Does the Genius Bar tell the whole story?
If you spill liquid on your Macbook Air and it won’t turn on, the Apple Genius Bar will tell you the laptop should be replaced and the data irretrievable. I’d expect an answer like this from a New Jersey used car salesman. But from an Apple ‘Genius’?
Why does Apple say the laptop is dead? I spoke with an Apple employee at the Palo Alto store last Thursday. He said that if a laptop is damaged from liquid, Apple has an all-or-nothing policy: you pay (nearly) the price of a new machine to get a new logic board, keyboard and trackpad. And because it costs the price of a new laptop to replace everything, Apple says you’re better off buying a new laptop.
Problem? If you spilled liquid on just the keyboard, it’s possible only the keyboard is damaged. But the power button on the latest generation of Macbooks is integrated into the keyboard. So it might be that the rest of the computer is fine, even though you can’t turn it on. It turns out keyboards aren’t hard to replace for ~$250. Much cheaper than a new laptop. (more…)
The rumor mill today has it that Facebook poached ex-Apple engineers to build a Facebook phone due out sometime next year. Previously the company has reported that its mobile presence is not so good. But was the hardware really the problem? Here is more of the story.
Curious what Apple is really like? As a company? Adam Lashinsky, author of Inside Apple: How America’s Most Admired–and Secretive–Company Really Works, will be speaking at Stanford this week:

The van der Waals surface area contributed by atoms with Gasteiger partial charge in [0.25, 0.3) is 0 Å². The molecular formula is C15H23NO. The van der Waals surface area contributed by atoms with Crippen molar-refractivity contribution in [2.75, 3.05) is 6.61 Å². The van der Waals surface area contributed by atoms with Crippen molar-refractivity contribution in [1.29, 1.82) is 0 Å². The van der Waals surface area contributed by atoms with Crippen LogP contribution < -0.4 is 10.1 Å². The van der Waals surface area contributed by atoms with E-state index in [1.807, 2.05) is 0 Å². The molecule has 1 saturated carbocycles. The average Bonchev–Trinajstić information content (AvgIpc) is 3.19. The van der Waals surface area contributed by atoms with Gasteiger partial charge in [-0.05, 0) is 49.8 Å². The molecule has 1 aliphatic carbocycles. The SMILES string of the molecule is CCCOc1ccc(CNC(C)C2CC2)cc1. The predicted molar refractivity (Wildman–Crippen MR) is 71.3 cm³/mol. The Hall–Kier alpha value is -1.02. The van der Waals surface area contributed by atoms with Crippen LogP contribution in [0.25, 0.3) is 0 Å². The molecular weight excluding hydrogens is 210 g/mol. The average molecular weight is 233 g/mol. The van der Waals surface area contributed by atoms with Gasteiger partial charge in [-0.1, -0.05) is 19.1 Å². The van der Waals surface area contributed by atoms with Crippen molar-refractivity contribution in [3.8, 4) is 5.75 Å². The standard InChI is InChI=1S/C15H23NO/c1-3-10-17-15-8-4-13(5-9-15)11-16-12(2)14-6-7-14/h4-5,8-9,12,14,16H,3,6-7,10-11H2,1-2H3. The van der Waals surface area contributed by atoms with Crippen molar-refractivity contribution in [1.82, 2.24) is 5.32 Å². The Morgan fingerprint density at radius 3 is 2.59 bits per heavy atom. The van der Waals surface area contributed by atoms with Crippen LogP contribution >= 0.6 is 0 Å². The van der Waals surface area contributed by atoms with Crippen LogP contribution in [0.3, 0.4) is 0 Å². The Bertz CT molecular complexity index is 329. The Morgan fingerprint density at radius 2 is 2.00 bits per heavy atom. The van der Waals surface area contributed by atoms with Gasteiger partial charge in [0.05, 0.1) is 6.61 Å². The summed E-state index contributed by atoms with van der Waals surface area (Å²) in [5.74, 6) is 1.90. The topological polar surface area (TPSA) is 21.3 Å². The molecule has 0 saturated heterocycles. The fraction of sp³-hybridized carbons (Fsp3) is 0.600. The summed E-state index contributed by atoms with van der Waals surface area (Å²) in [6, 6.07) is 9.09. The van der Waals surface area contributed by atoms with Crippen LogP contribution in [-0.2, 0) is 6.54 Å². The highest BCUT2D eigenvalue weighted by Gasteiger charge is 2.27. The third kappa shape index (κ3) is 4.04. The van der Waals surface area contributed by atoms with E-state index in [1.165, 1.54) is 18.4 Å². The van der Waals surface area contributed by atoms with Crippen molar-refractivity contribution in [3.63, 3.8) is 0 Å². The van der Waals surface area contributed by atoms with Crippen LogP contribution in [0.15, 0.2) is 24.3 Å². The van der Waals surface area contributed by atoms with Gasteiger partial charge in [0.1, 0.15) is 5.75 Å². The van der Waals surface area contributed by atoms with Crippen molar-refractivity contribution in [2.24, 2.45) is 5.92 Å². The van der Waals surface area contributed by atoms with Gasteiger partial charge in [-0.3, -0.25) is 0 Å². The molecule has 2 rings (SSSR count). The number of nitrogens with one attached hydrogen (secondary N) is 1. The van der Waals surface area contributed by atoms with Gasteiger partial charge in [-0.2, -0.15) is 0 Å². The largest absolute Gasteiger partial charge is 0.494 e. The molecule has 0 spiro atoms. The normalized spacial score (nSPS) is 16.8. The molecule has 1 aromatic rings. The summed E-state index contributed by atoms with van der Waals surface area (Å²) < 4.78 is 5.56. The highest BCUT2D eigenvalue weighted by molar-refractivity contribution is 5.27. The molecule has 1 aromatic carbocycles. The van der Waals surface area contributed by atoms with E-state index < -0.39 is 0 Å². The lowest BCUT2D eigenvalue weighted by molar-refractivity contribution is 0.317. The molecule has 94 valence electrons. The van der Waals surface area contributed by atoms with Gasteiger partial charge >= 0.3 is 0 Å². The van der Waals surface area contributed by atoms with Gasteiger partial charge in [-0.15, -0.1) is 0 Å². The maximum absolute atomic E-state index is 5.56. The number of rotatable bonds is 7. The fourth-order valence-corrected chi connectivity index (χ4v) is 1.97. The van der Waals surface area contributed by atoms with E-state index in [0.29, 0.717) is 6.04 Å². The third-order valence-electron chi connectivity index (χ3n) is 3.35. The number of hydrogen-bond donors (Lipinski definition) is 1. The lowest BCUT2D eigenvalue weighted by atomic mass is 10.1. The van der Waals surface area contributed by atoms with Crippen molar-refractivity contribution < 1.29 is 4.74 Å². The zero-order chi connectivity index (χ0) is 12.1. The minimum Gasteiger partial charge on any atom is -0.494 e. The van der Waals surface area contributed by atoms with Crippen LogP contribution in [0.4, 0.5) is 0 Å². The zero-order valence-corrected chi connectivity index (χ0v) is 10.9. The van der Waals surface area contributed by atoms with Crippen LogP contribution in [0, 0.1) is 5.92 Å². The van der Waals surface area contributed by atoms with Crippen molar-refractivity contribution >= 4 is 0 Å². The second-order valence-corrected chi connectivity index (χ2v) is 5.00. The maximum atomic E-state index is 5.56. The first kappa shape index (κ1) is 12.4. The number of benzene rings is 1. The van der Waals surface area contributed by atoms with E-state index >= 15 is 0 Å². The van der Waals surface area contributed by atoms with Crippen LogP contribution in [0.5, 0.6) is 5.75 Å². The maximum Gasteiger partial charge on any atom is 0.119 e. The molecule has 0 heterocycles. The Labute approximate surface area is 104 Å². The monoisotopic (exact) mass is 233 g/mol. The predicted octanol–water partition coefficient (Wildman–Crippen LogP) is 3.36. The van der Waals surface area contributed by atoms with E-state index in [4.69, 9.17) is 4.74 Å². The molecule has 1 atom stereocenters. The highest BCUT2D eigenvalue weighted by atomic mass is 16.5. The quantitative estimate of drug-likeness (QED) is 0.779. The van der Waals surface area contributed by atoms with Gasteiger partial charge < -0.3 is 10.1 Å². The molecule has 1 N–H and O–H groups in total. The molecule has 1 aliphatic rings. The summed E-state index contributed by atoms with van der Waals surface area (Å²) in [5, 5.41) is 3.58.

Learn about some of the most common mistakes startups make (and how you can avoid them) at this Procopio and SV Forum event:
Fellows of the Stanford-Taiwan Biomedical Fellowship Program will talk Tuesday about the collaboration between Taiwan and the U.S. in biomedical entrepreneurship.
'GO APPLE' license plate spotted.
Have you seen great Silicon Valley license plates recently? Mention us in a tweet and we’ll post it!
“Think of venture capital as crack: it makes you feel great, but it will kill you,” venture capitalist Guy Kawasaki said to a group of Stanford students last week. He was referring to what happens to startups when they receive VC money and see it as a cue to spend all the money trying to scale too quickly.
Instead, the best time to raise VC money is when you don’t need it. Rather than show up at a VC meeting with just a powerpoint, bootstrap for a while and show up with a prototype “the dogs are eating.” Prototyping is a process rather than an event, so start user-testing early, and don’t visit a VC until users actually want the product.
While many VCs say they invest in teams rather than ideas, Kawasaki said it’s much easier for them to say this in hindsight. ”I’d rather invest in an asshole who made me money than a nice person who lost me money.”
If investing was like online dating, it wouldn’t be eHarmony to find your soul mate, he said. ”It’s hot or not.”